If you’re considering buying a home in a planned community, townhouse or condo, you’ll more than likely become part of a Homeowners Association (HOA). Maybe you’ve heard this term before, but aren’t sure what an HOA is or what it does. Let us answer your most pressing questions.
What is an HOA?
If your community has shared living spaces, then it will be governed by an HOA. In most cases, the HOA board is made up of homeowners who are volunteers. They hold regular meetings where homeowners can discuss and vote on issues that affect the community. When you purchase a home that is overseen by an HOA, your membership in the organization is mandatory. HOAs exist to ensure that everything in the community runs smoothly and functions properly.
What are the advantages?
If your community has shared space – a pool or clubhouse, for example – the HOA is responsible for the cleaning, maintenance and repairs of those facilities. They also keep roads and sidewalks in good condition and often beautify the neighborhood with plants, flowers and grassy spaces. HOAs help keep a community uniform by making sure that properties are maintained so that property values remain stable.
What are the rules?
In order to keep everything running smoothly, all HOAs impose rules on homeowners. They are called covenants, conditions and restrictions (CC&Rs), and you’ll receive a copy of these rules when you purchase the home. In fact, you’ll be expected to sign a contract stating that you will follow the rules. These will depend on your community, and can include everything from what color you paint your house to how many cars you can park in your driveway.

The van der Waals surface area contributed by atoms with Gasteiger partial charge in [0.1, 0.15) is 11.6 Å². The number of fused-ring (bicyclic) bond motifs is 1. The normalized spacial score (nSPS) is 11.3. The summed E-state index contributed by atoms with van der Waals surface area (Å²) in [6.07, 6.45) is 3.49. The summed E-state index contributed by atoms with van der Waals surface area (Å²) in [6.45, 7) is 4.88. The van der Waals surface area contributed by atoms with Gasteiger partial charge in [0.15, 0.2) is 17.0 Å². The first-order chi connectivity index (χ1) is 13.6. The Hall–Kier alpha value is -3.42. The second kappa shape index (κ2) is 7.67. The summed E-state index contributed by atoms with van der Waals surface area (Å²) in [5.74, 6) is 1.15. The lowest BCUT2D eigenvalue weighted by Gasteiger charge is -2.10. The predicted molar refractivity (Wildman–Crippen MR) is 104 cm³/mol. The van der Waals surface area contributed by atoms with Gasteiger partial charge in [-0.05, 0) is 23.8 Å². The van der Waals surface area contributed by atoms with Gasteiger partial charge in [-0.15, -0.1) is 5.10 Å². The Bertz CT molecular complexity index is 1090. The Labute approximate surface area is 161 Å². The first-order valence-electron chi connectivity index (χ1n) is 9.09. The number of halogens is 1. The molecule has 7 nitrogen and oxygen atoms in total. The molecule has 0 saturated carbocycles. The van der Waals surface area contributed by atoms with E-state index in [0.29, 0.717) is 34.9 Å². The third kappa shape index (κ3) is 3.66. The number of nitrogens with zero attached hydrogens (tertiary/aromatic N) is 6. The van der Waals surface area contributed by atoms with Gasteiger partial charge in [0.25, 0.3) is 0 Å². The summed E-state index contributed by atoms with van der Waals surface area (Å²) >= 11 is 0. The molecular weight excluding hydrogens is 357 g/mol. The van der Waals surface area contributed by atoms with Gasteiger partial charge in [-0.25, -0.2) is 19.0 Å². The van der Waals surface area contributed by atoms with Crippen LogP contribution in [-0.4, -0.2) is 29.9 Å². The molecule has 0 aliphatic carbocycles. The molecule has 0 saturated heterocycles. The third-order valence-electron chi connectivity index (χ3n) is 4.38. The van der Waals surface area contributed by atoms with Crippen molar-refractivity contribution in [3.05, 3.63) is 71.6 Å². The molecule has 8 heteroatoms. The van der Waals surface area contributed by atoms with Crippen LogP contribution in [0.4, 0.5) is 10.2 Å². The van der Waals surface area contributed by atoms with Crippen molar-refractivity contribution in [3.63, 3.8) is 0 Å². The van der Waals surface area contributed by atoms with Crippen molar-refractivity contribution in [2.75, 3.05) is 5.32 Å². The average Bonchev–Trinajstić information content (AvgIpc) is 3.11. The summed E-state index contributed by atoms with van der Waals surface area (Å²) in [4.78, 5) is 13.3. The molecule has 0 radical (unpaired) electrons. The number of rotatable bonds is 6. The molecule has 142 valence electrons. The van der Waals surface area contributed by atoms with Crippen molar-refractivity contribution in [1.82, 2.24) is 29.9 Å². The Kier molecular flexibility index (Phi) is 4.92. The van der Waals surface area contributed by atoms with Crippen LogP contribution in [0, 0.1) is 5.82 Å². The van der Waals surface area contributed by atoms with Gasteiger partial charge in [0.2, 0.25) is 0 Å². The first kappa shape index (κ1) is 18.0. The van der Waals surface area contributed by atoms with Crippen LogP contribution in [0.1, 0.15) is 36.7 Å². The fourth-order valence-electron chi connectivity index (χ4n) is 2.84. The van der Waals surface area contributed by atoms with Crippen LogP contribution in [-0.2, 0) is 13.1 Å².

What happens if you break the rules?
While it will vary from one community to another, you will no doubt be penalized if you break the rules. In many cases, HOAs are corporations and can enforce the contracts that homeowners sign. Penalties can include reversing the violation (like repainting your house) or paying a fine. In extreme cases, homeowners can be evicted or forced to sell.
Do HOAs have fees?
HOAs impose fees on homeowners in order to cover their expenses. These dues are paid either monthly or yearly and are determined by the kind and amount of amenities your community has. In most cases, HOA fees run anywhere from $200 a month to $1,000 or more. Occasionally, the HOA may impose a special assessment in addition to your regular dues. This is usually to fund a major renovation or emergency repair that insurance doesn’t cover.
Is an HOA for you?
Before deciding to move into a planned community that is governed by an HOA, you should consider whether or not you’ll be comfortable living by its rules. If you feel you can abide by the covenant, you’ll certainly be treated to amenities that you may not otherwise get in a community that doesn’t have an HOA. Make sure to read all your HOA documents carefully, and weigh the pros and cons before making your decision.